These days, you can get an excellent-sounding stereo integrated amplifier for about $1,000 — the Peachtree Nova65se is a great example, as is the NAD D 7050, both of which offer digital inputs, on-board DACs and a respectable amount of power. So why in the world would one entertain the idea of investing four times that — $4,000 — into an integrated amp like Yamaha’s A-S2100, which doesn’t even have any digital inputs or Bluetooth for wireless music streaming?
Simply put: Because it is Bad. Ass.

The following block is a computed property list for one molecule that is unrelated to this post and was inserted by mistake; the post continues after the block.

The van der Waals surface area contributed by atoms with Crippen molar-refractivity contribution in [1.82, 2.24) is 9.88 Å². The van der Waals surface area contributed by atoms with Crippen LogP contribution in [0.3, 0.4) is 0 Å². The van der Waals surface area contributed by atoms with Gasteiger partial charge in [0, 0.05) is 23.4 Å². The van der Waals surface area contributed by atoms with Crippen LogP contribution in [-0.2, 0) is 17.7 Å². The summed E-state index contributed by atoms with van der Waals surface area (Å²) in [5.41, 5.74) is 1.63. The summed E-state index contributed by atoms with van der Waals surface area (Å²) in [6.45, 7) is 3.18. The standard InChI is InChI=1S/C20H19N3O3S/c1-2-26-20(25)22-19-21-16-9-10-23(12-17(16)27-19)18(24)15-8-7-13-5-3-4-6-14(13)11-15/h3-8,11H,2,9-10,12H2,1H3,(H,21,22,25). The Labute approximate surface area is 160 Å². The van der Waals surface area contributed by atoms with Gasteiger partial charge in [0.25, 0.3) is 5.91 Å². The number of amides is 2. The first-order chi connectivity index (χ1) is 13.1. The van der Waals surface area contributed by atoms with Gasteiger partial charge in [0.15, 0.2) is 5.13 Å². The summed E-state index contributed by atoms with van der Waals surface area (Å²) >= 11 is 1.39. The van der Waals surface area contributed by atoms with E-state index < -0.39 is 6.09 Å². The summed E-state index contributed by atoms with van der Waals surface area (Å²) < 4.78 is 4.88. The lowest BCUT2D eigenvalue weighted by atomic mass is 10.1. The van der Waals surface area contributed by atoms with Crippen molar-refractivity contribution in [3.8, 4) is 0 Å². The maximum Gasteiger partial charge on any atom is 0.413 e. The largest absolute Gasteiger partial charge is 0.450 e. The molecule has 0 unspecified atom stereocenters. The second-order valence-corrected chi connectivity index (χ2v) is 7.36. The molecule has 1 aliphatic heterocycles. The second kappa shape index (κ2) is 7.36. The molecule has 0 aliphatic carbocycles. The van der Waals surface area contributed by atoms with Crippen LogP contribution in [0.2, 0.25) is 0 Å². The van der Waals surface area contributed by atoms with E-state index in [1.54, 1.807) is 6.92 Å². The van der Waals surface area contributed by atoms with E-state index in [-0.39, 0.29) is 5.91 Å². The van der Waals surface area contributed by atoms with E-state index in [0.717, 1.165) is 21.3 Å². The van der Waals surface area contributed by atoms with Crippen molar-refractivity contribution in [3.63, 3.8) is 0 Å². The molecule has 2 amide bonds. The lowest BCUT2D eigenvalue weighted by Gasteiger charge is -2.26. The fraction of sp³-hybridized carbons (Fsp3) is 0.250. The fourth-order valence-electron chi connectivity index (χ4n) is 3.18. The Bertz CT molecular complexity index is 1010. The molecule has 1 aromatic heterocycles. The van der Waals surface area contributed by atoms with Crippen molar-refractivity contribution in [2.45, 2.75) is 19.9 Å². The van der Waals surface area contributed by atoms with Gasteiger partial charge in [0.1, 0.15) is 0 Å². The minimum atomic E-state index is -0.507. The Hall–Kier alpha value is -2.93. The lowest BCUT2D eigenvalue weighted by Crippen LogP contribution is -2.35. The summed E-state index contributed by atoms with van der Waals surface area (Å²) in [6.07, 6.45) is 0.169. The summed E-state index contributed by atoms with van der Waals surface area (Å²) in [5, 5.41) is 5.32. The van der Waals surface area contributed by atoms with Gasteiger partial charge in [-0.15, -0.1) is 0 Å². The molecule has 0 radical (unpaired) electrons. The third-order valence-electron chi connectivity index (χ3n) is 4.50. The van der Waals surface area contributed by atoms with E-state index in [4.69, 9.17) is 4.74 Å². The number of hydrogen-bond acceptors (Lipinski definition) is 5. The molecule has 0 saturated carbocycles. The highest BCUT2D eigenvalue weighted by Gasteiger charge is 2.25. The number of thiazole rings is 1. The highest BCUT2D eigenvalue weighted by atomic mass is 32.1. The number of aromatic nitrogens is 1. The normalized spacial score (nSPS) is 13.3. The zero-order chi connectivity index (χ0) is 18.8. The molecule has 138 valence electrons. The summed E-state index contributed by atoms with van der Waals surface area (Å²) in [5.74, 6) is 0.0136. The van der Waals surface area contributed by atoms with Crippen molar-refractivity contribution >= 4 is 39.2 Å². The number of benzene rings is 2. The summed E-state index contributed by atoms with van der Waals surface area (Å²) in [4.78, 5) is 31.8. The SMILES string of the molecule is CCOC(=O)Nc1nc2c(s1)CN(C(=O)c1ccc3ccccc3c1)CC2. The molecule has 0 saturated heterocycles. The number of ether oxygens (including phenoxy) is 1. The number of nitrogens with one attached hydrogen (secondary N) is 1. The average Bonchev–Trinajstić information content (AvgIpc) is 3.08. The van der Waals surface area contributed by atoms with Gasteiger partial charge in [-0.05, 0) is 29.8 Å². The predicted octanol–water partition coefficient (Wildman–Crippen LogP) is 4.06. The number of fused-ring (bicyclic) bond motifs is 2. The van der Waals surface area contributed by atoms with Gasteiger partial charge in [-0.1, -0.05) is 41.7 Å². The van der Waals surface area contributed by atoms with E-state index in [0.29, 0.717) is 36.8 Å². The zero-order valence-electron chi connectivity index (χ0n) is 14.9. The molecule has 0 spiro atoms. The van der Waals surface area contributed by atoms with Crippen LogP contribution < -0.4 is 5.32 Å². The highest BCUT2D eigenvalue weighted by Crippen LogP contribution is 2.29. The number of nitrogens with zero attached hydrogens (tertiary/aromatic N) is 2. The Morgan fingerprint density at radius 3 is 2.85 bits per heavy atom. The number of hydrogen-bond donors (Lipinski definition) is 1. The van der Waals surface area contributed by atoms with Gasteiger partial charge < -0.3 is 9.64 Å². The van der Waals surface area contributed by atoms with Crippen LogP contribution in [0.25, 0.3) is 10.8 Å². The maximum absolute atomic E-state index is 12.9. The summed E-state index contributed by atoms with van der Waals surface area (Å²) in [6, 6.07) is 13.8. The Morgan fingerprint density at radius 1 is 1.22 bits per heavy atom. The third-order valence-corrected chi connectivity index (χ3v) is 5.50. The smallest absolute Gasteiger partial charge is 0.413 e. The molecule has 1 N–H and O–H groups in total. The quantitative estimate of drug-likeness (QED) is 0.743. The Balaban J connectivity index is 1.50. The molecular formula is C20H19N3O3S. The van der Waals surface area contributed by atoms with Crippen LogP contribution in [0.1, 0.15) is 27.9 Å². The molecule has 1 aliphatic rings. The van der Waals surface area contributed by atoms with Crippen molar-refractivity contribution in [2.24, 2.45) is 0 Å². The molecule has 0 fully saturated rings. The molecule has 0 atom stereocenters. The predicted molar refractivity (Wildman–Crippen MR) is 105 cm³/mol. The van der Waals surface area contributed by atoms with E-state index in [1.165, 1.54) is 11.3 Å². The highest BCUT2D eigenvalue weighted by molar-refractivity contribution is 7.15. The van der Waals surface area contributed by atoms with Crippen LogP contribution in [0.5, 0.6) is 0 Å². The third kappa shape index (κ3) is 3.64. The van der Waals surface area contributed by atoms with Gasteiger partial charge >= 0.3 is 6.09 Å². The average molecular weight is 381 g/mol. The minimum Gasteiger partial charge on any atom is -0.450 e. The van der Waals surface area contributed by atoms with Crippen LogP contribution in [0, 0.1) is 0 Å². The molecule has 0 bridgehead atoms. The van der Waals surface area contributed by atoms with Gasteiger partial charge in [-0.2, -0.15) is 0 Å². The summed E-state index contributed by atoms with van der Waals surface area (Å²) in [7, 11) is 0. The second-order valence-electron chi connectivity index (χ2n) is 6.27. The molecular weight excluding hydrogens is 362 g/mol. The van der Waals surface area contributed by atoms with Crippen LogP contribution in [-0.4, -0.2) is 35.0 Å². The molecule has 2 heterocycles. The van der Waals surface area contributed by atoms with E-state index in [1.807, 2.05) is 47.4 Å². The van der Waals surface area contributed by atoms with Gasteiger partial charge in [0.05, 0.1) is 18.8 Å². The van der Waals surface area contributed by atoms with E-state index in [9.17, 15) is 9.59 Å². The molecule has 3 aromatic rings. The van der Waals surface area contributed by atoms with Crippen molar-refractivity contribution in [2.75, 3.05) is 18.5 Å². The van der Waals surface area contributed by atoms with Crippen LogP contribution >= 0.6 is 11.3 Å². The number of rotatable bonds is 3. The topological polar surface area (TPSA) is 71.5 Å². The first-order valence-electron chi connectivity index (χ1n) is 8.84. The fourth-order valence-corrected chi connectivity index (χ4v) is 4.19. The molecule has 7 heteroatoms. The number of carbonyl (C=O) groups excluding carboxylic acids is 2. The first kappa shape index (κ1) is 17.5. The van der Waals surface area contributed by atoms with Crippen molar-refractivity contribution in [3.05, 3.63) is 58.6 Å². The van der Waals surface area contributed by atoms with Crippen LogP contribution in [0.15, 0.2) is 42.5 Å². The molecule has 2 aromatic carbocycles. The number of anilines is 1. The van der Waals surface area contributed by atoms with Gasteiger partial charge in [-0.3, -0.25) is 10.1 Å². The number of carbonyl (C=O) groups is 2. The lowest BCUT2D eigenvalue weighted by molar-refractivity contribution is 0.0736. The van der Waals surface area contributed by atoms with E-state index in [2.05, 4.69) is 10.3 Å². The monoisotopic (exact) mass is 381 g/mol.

We’re not fooling around here, folks. What the A-S2100 lacks in modern conveniences and all-in-wonder appeal, it makes for with bullet-proof build quality, wicked-smart design, and a healthy dose of good-God-I’ve-just-gotta-have-that allure.
The A-S2100 is is 51.6 pounds of lean, mean, gorgeous audio-making machine. If you don’t feel a surge of pride in ownership when you pull it from its box, then you’re involved in the wrong hobby, my friend. This is a gear-nut’s integrated amp; a music-lover’s integrated amp; and yes, an audiophile’s integrated amp. It has no on-board DAC, because the person who buys it is going to purchase a separate DAC anyway. It doesn’t come with Bluetooth because the person who buys it would use a high-end network media receiver for that sort of thing, never a tossed-in add-on feature.